Word On A Wing

Album: Station To Station (1976)


  • Bowie explained on the VH1 Storytellers series that he penned this song as a prayer to see him through the period when a debilitating coke addiction had him flirting with fascism and black magic.

    He recalled: "I think it was so steeped in awfulness that recall is nigh on impossible, certainly painful, and I was concerned with questions like: 'Do the dead interest themselves in the affairs of the living?' 'Can I change the channel on my TV without using the clicker?' Unwittingly, this next song was therefore our signal of distress; I'm sure that it was a call for help."
  • Bowie told the NME that the crunch point came when he was filming the Nicholas Roeg film, The Man Who Fell to Earth. Said the Thin White Duke: "There were days of such psychological terror when making the Roeg film that I nearly started to approach my reborn, born again thing. It was the first time I'd really seriously thought about Christ and God in any depth, and 'Word on a Wing' was a protection. It did come as a complete revolt against elements that I found in the film. The passion in the song was genuine... something I needed to produce from within myself to safeguard myself against some of the situations I felt were happening on the film set."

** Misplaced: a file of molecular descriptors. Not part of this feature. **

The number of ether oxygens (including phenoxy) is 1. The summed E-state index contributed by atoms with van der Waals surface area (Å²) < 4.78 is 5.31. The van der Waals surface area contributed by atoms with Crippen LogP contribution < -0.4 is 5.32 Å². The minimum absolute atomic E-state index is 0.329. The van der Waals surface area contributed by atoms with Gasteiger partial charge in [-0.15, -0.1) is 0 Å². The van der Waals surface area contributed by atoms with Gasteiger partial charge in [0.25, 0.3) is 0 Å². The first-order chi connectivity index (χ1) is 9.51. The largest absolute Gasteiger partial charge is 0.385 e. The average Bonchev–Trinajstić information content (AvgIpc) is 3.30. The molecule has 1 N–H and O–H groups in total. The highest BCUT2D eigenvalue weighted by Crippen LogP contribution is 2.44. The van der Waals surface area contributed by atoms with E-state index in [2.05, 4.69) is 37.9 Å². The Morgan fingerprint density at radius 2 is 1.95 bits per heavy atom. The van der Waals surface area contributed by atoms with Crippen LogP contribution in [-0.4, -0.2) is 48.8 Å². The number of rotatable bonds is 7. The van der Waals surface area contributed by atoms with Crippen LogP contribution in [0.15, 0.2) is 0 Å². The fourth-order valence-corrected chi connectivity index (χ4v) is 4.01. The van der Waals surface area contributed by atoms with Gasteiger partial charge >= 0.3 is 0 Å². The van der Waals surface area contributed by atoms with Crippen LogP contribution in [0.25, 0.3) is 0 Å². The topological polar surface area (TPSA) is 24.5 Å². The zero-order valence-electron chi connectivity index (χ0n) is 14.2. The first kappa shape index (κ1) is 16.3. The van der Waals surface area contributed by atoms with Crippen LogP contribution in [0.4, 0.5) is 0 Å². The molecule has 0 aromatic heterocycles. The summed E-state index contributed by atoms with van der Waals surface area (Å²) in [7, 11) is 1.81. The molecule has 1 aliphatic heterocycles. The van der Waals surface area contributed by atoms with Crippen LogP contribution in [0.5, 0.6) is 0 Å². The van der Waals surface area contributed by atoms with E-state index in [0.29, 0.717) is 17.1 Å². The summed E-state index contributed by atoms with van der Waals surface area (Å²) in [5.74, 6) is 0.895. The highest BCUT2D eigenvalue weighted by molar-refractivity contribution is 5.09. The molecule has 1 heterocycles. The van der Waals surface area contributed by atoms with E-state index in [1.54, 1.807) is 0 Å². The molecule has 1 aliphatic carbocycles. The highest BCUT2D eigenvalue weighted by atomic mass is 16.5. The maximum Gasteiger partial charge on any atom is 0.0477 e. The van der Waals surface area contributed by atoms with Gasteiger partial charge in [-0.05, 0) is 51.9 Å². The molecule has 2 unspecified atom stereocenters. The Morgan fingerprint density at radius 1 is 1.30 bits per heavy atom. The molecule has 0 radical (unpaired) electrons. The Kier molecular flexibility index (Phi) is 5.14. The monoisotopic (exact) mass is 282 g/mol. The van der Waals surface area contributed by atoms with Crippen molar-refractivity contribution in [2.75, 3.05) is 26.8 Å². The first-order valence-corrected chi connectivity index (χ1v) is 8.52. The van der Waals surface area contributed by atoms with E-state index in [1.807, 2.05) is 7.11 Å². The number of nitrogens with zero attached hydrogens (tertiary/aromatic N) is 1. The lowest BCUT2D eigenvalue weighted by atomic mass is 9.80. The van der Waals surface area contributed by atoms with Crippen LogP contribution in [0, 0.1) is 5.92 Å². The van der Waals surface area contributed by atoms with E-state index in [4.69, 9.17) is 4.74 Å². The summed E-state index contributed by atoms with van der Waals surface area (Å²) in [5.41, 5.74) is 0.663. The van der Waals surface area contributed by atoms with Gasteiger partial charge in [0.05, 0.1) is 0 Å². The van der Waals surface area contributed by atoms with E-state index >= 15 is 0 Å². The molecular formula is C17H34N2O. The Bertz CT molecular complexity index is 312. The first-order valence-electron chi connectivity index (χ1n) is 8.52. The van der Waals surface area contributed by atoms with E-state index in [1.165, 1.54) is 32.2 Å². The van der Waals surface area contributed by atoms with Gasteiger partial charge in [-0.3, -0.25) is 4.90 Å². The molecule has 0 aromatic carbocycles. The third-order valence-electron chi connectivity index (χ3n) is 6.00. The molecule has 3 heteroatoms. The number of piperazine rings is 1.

• In 1980, Bowie told NME that he believes he was blinkered by religion around the time he wrote this song: "There was a point when I very nearly got suckered into that narrow sort of looking…finding the cross as the salvation of mankind."
  • His cocaine addiction was so severe during its recording that nowadays, Bowie is unable to remember making Station To Station.


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